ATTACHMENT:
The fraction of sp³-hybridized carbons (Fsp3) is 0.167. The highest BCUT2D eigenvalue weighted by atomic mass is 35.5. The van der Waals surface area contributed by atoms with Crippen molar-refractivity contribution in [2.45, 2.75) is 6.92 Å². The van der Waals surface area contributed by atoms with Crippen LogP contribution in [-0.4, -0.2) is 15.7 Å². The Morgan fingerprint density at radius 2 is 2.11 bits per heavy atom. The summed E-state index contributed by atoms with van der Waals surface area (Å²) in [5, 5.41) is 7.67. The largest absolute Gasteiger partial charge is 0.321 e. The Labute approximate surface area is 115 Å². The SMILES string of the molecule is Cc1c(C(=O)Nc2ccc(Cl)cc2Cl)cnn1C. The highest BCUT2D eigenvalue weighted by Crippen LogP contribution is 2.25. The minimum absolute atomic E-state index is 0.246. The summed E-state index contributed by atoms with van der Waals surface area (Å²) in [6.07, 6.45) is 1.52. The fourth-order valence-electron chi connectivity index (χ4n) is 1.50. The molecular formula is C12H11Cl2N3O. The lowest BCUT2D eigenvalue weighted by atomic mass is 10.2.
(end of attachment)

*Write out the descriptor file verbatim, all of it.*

The fraction of sp³-hybridized carbons (Fsp3) is 0.167. The highest BCUT2D eigenvalue weighted by atomic mass is 35.5. The van der Waals surface area contributed by atoms with Crippen molar-refractivity contribution in [2.45, 2.75) is 6.92 Å². The van der Waals surface area contributed by atoms with Crippen LogP contribution in [-0.4, -0.2) is 15.7 Å². The Morgan fingerprint density at radius 2 is 2.11 bits per heavy atom. The summed E-state index contributed by atoms with van der Waals surface area (Å²) in [5, 5.41) is 7.67. The largest absolute Gasteiger partial charge is 0.321 e. The Labute approximate surface area is 115 Å². The SMILES string of the molecule is Cc1c(C(=O)Nc2ccc(Cl)cc2Cl)cnn1C. The highest BCUT2D eigenvalue weighted by Crippen LogP contribution is 2.25. The minimum absolute atomic E-state index is 0.246. The summed E-state index contributed by atoms with van der Waals surface area (Å²) in [6.07, 6.45) is 1.52. The fourth-order valence-electron chi connectivity index (χ4n) is 1.50. The molecular formula is C12H11Cl2N3O. The lowest BCUT2D eigenvalue weighted by atomic mass is 10.2.